CHICAGO – In response to the ongoing and persistent rise in antisemitism and other forms of bigotry across the country, U.S. Senate Majority Whip Dick Durbin (D-IL), Chair of the Senate Judiciary Committee, today announced that the Senate Judiciary Committee will hold a full committee hearing to examine threats facing marginalized communities and how the federal government can better protect the civil rights and safety of all Americans. Under Durbin’s leadership as Chair, the Committee has worked to address the threat of hate crimes and domestic terrorism targeting racial and religious minority communities in the United States.

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“Following the horrific Hamas attack on Israel on October 7 and Israel’s military response in Gaza, we’ve seen a rise in hate incidents across the country, particularly targeting the Jewish, Arab, and Muslim communities. Sadly, no community is immune from violent acts of hate and the increasing use of hateful rhetoric by political leaders is exacerbating the problem. Congress cannot turn a blind eye to it,” Durbin said. “That’s why I have worked—through this Committee—to address the rise in hate crimes and domestic terrorism we’ve seen in recent years across America.”

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Durbin continued, “I am not under the illusion that one bill or one committee hearing is a silver bullet for preventing hate crimes. There’s more work to do. So during this upcoming hearing, we will consider the rise in hate crimes against Jewish, Arab, and Muslim Americans alongside the equally troubling rise in hate crimes against members of other vulnerable communities. And we will learn about what we can do to better support survivors of hate crimes and the members of law enforcement who respond to them.”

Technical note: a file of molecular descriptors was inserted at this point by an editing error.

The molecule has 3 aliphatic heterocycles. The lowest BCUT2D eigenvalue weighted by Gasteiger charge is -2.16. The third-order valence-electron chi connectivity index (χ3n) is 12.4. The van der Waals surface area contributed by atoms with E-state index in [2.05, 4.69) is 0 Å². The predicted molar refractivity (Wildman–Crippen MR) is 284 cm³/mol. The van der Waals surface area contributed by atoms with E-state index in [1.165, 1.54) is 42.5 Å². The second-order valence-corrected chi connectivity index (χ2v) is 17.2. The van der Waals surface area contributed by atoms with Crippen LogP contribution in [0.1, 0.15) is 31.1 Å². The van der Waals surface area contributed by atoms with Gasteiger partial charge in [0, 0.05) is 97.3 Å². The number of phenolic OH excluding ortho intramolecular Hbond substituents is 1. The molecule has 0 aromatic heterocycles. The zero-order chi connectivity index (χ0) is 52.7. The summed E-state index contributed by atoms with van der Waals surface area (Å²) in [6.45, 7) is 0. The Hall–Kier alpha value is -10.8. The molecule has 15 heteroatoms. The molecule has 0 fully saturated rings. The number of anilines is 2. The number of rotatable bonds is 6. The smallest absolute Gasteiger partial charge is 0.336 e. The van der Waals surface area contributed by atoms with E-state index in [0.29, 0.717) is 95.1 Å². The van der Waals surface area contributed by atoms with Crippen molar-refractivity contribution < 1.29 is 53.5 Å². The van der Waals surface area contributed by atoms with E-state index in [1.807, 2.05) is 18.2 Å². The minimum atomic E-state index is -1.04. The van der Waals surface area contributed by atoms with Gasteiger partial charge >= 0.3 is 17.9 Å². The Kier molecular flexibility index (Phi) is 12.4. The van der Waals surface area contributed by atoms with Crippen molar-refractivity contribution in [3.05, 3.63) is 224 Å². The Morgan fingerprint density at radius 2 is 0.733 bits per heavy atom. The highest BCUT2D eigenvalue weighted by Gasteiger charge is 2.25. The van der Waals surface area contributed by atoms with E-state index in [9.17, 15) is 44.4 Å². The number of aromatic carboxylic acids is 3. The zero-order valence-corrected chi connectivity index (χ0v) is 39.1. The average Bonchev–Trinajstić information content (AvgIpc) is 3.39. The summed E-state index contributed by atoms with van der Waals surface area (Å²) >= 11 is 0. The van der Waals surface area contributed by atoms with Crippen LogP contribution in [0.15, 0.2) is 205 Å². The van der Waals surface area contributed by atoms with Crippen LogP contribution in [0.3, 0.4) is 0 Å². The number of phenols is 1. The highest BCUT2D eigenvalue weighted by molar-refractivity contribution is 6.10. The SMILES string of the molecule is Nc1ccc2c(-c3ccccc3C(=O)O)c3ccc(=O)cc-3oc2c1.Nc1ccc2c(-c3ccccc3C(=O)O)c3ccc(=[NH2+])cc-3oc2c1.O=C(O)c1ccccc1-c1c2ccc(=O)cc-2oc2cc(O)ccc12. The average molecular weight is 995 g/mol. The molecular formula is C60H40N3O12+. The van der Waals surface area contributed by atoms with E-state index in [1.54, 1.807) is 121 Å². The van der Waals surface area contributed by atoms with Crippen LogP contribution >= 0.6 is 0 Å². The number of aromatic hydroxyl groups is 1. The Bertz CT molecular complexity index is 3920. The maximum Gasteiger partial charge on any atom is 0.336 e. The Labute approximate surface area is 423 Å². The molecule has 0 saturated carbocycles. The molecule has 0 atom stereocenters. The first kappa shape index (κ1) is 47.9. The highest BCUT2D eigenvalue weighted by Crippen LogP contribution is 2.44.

This hearing builds on Durbin’s work to address the rise in hate crimes and domestic terrorism across America. Since 2022, the Committee has held several hearings to examine the issue, including a hearing on “Combating the Rise in Hate Crimes” shortly after the January 15, 2022, synagogue attack in Colleyville, Texas, and a hearing on the “‘Metastasizing’ Domestic Terrorism Threat After the Buffalo Attack,” which explored the continued threat posed by violent white supremacists and other extremists, including those who have embraced the so-called “Great Replacement” conspiracy theory, after a mass shooting by a white supremacist in Buffalo on May 14, 2022; the white supremacist who murdered 11 people at the Tree of Life Synagogue in Pittsburgh in 2018 also embraced this conspiracy theory.

Last year, Durbin reintroduced the Domestic Terrorism Prevention Act, which would establish federal offices to combat domestic terrorism, require federal law enforcement agencies to regularly assess the threat, and provide training and resources to state, local, and tribal law enforcement to address it. In May 2022, Senate Republicans filibustered the House-passed Domestic Terrorism Prevention Act, less than two weeks after the racially-motivated attack at a Buffalo, New York, supermarket that killed ten Black Americans.

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